Sons of Light and Daughters of Day

But you, brothers and sisters, are not in darkness, for that day to overtake you like a thief.  For all of you are children of the light and children of the day. We are not of the night or of darkness. Therefore, let us not sleep as the rest do, but let us stay alert and sober. 1 Thessalonians 5: 4-6 (New American Bible)

If ever in our lifetimes it seemed like the apocalypse was imminent, it’s now. We’ve had fires, hurricanes, floods, a pandemic, political and social unrest, and violence of all kinds. That’s everything I imagined when I heard homilies in my childhood during the last weeks of ordinary time. What I didn’t learn until I was well into adulthood is what the word “apocalypse” actually means. The Greek word actually means “to uncover or reveal.” It has absolutely no resemblance to what we’ve come to think of as “apocalyptic,” or does it?

In her speech at the Democratic National Convention in 2012, Michelle Obama said, “The Presidency doesn’t change who you are. It reveals who you are.” I think the same is true of the “apocalyptic” challenges our world has been experiencing, especially since this past spring. They are revealing who we are as individuals, as communities, as a Church, as a nation and as citizens of the world. I don’t know about you, but it’s been pretty disturbing to me to see the truth revealed about myself and others as a result of living in the midst of a pandemic, racial division and political divisiveness.

What a perfect time for the message we hear in this reading from First Thessalonians. This is the translation from The Message Bible:

But friends, you’re not in the dark, so how could you be taken off guard by any of this? You’re sons of Light, daughters of Day. We live under wide open skies and know where we stand. So let’s not sleepwalk through life like those others. Let’s keep our eyes open and be smart.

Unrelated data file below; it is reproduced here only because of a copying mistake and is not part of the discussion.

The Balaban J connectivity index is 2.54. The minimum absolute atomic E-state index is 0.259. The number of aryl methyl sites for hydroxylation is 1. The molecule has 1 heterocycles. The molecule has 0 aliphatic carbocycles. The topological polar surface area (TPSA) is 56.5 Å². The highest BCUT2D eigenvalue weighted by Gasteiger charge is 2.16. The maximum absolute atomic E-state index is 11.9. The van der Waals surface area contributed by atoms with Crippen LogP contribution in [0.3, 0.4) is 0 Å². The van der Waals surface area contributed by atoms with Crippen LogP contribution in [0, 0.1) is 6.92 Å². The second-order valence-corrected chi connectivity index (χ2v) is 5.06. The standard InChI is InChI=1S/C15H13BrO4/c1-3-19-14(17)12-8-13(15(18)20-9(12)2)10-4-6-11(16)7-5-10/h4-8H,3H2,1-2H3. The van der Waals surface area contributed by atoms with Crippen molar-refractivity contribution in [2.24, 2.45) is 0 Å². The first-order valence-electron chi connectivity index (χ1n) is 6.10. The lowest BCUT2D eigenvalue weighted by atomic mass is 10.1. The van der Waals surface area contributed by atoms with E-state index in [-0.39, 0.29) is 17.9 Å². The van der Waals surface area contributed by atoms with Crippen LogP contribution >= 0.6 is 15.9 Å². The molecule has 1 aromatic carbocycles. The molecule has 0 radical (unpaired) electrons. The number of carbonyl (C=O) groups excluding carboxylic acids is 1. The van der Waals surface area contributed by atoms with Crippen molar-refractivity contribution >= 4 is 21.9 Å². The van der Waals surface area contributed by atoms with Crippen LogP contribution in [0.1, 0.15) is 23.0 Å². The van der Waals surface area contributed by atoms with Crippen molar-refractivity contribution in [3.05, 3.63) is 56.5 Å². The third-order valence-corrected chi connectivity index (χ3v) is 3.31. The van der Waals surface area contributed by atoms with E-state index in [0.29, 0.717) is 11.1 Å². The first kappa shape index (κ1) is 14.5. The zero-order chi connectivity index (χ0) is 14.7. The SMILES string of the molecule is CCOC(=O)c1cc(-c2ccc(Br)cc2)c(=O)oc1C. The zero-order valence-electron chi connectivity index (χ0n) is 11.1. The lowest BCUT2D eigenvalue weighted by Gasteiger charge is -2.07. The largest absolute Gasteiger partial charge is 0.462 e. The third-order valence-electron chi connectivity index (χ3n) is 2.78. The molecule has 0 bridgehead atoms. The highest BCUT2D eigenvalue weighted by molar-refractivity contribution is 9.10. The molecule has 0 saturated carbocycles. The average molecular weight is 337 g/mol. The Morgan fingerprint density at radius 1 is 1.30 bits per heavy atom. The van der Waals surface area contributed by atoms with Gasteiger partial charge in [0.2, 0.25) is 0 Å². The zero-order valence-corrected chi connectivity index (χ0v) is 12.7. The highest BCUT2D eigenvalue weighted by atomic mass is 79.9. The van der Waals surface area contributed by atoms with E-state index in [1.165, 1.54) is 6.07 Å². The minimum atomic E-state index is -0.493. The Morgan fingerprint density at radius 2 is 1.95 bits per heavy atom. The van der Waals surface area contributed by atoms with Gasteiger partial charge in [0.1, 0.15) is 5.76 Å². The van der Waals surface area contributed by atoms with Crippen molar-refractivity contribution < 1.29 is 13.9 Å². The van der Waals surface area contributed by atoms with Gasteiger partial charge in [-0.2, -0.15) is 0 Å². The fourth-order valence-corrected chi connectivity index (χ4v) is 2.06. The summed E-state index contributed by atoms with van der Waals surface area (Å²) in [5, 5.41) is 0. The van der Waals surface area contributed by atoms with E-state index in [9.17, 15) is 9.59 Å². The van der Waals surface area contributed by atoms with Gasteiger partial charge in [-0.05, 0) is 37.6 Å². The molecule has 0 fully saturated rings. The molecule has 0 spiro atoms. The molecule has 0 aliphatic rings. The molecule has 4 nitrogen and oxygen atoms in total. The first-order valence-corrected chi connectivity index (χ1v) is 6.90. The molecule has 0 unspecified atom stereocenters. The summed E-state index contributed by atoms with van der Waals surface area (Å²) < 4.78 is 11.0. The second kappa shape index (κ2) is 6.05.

How easy it is for us to forget this important Truth! We each claim to be people of faith, or else we wouldn’t be reading this blog. And yet, I’m willing to bet, that we don’t always behave like sons of Light and daughters of Day. Are our attitudes and behaviors any different from those around us who don’t claim to be people of faith? Have we succumbed to despair, character assassination, ridicule, paralyzing fear? I’m sure we’ve all had moments of one or more of these, and that’s part of our common human weakness. But it can’t be the place we get stuck. We are held to different standards as followers of Jesus. We are children of LIGHT and so we are called to reflect that Divine Light into the world. How can we do that when there’s so much darkness around us, and that might have made its way inside us? The good news is that when it’s so dark it doesn’t take much light to make a difference. Think of a candle, or even just a match, lit in a dark room. We don’t have to do big, dramatic things to reflect Divine Light. We can simply be kind to the person who is clearly upset or angry. We can greet our neighbors as we walk our dogs and even engage in physically distanced conversation. We can wear a mask to protect others and ourselves. We can refrain from engaging in demonizing those on the other side of the political spectrum. Some of us might be among those called to care for those in hospitals or care centers. Hopefully you’re able to do that work with compassion and patience. And know that we are deeply grateful for your service. However and whenever we are with others or communicating with others on the phone, Zoom, social media or email, we are called to be Sons of Light and Daughters of Day.

What are these times revealing about us? Are we willing to let the Light overcome the darkness in us? How will we be bearers and reflectors of the Light into the world in which we live? As we come to the end of the liturgical year, are we able to look to a future filled with hope? We’re here to support each other in this endeavor, in this way of life as we follow Jesus. However we can, let’s keep saying to each other and the world “We are children of Light!”

November 11, 2020 by Anita Davidson
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